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Google Releases Consumers From the Scourge of CAPTCHA

By Richard Adhikari
Dec 4, 2014 10:53 AM PT

Google on Wednesday announced the no-CAPTCHA reCAPTCHA, a kinder, gentler way of distinguishing human Web surfers from bots.

Google Releases Consumers From the Scourge of CAPTCHA

The new system requires that users confirm their humanity by checking a box to the left of the statement "I'm not a robot." A privacy statement is displayed on the right.

If checking the box doesn't work, a window containing distorted text will pop up.

"Given how annoying CAPTCHA was, I actually think this is a step in the right direction," Rob Enderle, principal analyst at the Enderle Group, told TechNewsWorld.

Google also unveiled new CAPTCHA technology for mobile users that requires them to match a given image to a gallery of others.

How the No-CAPTCHA reCAPTCHA Works

Google's latest iteration of its CAPTCHA technology relies on subtle cues, including how users move their mouse to respond to the CAPTCHA box on the screen, artificial intelligence, and advanced risk analysis built into the CAPTCHA technology.

"I know you're human but tell me so anyway, just because" seems to pretty much sum up this approach, which raised a few hackles when Google first disclosed it in October.

"Interesting, but if the system has already determined that someone is human then why even present the easy captcha?" asked "Jono" in one of many comments in that vein following the October announcement.

The new CAPTCHA might not work quite the way users thought it would, however.

"From what Google has released," said Electronic Frontier Foundation Staff Technologist Jeremy Gillula, "it appears the new Captcha will work as follows: Google analyzes all sorts of data as you click the 'I'm not a robot' checkbox.

"If from that data they're still not sure whether or not you're a bot, then they'll serve you a more traditional CAPTCHA," he told TechNewsWorld. "So, they don't know whether or not you're human until after serving you the first CAPTCHA."

Google's All-Seeing Eye

Information collected for the CAPTCHA adds to the massive amounts of data Google already has on users.

Google two years ago announced plans to consolidate information on users across all its services, sparking an outcry among privacy advocates and leading The Washington Post to instruct readers how to close their Google accounts.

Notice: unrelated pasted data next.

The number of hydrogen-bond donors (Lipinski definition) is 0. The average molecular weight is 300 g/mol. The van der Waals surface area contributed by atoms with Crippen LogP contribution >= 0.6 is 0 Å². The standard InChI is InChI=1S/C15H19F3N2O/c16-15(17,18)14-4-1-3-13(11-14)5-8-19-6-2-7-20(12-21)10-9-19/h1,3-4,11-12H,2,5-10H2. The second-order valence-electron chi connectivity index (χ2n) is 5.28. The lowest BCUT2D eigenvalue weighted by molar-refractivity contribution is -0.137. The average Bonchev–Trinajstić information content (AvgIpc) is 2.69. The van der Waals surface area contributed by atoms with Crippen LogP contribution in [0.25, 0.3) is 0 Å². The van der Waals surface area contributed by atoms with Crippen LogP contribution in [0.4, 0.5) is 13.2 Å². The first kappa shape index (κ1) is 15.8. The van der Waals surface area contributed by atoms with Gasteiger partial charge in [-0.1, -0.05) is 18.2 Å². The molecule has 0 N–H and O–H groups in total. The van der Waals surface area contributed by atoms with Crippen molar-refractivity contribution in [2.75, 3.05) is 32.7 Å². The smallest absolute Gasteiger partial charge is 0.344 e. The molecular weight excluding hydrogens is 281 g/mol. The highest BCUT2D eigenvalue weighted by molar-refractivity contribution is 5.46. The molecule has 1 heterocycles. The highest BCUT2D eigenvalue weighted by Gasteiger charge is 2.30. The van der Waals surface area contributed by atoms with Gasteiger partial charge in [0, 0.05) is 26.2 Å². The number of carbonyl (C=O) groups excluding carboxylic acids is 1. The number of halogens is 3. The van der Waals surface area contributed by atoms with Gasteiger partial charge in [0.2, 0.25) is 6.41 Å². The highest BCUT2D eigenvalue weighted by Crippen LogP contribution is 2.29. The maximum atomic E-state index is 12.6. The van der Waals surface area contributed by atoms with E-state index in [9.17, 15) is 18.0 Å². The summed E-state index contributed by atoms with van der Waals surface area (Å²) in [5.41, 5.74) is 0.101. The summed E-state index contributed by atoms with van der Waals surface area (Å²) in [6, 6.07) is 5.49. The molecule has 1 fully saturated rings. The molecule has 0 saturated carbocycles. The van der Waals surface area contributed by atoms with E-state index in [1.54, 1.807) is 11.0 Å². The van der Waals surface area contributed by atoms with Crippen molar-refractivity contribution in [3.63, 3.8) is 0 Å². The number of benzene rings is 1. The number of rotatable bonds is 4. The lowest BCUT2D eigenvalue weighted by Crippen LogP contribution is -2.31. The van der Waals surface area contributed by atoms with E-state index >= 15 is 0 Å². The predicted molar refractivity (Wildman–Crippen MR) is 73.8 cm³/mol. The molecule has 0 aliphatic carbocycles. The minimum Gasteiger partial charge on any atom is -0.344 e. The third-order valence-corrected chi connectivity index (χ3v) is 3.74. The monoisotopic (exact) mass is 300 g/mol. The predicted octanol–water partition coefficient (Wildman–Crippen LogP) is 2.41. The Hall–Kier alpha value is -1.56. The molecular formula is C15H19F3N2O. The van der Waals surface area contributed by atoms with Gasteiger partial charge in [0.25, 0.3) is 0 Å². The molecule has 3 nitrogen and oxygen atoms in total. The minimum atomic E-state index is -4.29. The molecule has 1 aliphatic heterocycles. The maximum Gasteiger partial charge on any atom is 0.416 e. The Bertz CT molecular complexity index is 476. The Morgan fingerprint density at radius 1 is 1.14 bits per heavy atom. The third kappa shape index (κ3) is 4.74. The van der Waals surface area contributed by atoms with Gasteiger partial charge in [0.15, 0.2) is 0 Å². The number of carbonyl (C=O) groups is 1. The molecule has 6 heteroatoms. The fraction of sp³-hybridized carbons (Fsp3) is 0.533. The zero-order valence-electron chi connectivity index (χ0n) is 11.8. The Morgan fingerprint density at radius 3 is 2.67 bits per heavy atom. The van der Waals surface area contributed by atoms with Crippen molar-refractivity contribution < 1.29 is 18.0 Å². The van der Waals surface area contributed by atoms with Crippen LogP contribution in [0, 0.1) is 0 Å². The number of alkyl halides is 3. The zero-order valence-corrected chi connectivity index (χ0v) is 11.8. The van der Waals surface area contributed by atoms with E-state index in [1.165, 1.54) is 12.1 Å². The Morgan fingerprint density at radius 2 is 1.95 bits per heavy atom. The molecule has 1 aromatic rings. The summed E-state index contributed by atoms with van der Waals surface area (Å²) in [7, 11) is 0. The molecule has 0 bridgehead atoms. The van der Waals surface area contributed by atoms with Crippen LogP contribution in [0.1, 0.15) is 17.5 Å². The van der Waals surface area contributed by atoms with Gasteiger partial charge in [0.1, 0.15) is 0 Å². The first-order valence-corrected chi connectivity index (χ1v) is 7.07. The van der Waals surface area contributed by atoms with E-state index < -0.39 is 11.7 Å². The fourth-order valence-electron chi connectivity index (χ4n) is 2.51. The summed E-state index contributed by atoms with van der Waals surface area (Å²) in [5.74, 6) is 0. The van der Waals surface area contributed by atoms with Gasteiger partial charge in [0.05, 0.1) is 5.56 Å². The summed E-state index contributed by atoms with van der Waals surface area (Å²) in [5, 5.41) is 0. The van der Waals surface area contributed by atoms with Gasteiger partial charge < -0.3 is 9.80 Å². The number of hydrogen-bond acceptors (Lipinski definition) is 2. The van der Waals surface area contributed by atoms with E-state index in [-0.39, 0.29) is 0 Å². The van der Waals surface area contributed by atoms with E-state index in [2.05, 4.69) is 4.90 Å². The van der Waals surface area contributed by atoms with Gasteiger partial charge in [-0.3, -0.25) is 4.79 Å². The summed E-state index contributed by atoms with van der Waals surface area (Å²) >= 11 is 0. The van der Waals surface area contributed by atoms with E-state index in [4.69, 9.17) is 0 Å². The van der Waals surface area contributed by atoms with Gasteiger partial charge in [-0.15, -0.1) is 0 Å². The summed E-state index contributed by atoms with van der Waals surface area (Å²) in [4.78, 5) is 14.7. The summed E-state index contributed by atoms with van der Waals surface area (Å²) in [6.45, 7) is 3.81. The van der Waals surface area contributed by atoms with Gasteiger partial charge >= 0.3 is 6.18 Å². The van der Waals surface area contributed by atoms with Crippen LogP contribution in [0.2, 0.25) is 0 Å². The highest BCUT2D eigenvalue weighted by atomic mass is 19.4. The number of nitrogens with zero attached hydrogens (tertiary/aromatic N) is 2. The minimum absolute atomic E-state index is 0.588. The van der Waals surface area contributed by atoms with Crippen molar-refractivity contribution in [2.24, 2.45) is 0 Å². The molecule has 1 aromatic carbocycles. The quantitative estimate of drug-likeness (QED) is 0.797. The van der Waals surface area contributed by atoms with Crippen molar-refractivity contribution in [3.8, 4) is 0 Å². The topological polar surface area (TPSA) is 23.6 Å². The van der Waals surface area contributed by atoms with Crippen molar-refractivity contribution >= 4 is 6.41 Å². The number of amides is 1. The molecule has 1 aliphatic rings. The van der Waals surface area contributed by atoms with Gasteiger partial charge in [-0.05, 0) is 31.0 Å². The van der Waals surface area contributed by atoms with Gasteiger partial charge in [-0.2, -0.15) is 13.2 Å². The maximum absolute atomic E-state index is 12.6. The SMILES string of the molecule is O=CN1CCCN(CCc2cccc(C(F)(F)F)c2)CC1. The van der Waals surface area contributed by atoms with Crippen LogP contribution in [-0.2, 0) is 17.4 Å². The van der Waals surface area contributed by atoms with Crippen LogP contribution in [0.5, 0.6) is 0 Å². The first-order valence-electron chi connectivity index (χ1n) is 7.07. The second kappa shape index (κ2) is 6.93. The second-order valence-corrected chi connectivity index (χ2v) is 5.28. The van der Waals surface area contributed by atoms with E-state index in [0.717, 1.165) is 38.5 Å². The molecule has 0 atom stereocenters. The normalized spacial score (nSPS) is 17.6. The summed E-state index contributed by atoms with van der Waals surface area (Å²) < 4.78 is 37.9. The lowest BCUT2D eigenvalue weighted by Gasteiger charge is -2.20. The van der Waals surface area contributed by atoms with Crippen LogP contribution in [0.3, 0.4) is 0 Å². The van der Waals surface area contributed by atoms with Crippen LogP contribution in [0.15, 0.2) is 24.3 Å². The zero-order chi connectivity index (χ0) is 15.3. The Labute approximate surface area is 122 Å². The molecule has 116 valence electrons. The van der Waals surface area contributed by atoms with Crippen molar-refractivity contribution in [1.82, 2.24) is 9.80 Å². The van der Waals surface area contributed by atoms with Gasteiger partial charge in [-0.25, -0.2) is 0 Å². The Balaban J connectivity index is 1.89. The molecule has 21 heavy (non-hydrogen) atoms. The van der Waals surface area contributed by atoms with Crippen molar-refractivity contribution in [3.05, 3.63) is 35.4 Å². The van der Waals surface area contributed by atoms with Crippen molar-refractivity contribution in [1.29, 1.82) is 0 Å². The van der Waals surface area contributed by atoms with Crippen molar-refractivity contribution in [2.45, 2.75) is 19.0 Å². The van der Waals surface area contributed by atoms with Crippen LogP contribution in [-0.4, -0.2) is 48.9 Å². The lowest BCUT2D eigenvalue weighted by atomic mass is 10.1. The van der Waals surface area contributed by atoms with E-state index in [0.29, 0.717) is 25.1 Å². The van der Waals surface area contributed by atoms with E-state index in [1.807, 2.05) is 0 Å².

"They've been collecting information on us for some time," said Enderle. "This is one of those rare instances when they are using that information to make things easier for us."

When its Captchas appear on other sites, Google will be able to track users' movements only over the CAPTCHA widget and not over the entire Web page, Google reportedly said.

"Given the breadth of services they offer, I'm not sure this 'Chinese wall' means that much," Enderle opined.

Privacy Is Not an Issue, Maybe

Google "hasn't really invented a new threat to privacy here," Gillula pointed out. "Analyzing keystroke and mouse dynamics for identification is a technique that's been around for a while."

Google already can track users from one device to another without the data it will capture through the no-CAPTCHA reCAPTCHA technology, noted Robert Neivert, COO at Private.me.

"Our mouse movements are just another piece of information among many, and they're probably not even that significant," he told TechNewsWorld. "Overall, there are much bigger privacy fights that are important."

In any event, the company "already has ... [user] information and has many other ways to acquire it," Enderle remarked. "If you were worried about Google getting information about you, it likely is way too late by the time you click on the CAPTCHA widget."


Richard Adhikari has written about high-tech for leading industry publications since the 1990s and wonders where it's all leading to. Will implanted RFID chips in humans be the Mark of the Beast? Will nanotech solve our coming food crisis? Does Sturgeon's Law still hold true? You can connect with Richard on Google+.


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